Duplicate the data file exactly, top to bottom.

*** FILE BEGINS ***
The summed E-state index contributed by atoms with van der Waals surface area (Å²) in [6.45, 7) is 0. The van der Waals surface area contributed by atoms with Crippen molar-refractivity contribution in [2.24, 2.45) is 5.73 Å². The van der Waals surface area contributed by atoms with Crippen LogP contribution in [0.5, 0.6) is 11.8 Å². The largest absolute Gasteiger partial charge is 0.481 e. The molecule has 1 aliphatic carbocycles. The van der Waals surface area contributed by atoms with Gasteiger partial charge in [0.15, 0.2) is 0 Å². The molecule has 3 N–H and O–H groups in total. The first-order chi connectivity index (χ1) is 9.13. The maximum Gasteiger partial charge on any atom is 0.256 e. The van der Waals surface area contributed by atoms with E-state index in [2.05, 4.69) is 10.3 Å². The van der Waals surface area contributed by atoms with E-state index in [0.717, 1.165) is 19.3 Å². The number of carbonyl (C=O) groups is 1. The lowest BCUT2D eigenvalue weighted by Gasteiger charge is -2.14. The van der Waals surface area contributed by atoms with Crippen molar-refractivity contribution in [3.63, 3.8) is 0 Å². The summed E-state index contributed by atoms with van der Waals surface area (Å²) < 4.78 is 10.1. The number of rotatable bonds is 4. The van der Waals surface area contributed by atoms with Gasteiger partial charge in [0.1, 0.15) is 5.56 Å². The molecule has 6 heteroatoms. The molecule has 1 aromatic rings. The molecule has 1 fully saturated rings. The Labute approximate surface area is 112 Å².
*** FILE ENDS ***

The summed E-state index contributed by atoms with van der Waals surface area (Å²) in [6.45, 7) is 0. The van der Waals surface area contributed by atoms with Crippen molar-refractivity contribution in [2.24, 2.45) is 5.73 Å². The van der Waals surface area contributed by atoms with Crippen LogP contribution in [0.5, 0.6) is 11.8 Å². The largest absolute Gasteiger partial charge is 0.481 e. The molecule has 1 aliphatic carbocycles. The van der Waals surface area contributed by atoms with Gasteiger partial charge in [0.15, 0.2) is 0 Å². The molecule has 3 N–H and O–H groups in total. The first-order chi connectivity index (χ1) is 9.13. The maximum Gasteiger partial charge on any atom is 0.256 e. The van der Waals surface area contributed by atoms with E-state index in [2.05, 4.69) is 10.3 Å². The van der Waals surface area contributed by atoms with E-state index in [0.717, 1.165) is 19.3 Å². The number of carbonyl (C=O) groups is 1. The lowest BCUT2D eigenvalue weighted by Gasteiger charge is -2.14. The van der Waals surface area contributed by atoms with Crippen molar-refractivity contribution in [3.63, 3.8) is 0 Å². The summed E-state index contributed by atoms with van der Waals surface area (Å²) < 4.78 is 10.1. The number of rotatable bonds is 4. The van der Waals surface area contributed by atoms with Gasteiger partial charge in [0.1, 0.15) is 5.56 Å². The molecule has 6 heteroatoms. The molecule has 1 aromatic rings. The molecule has 1 fully saturated rings. The Labute approximate surface area is 112 Å².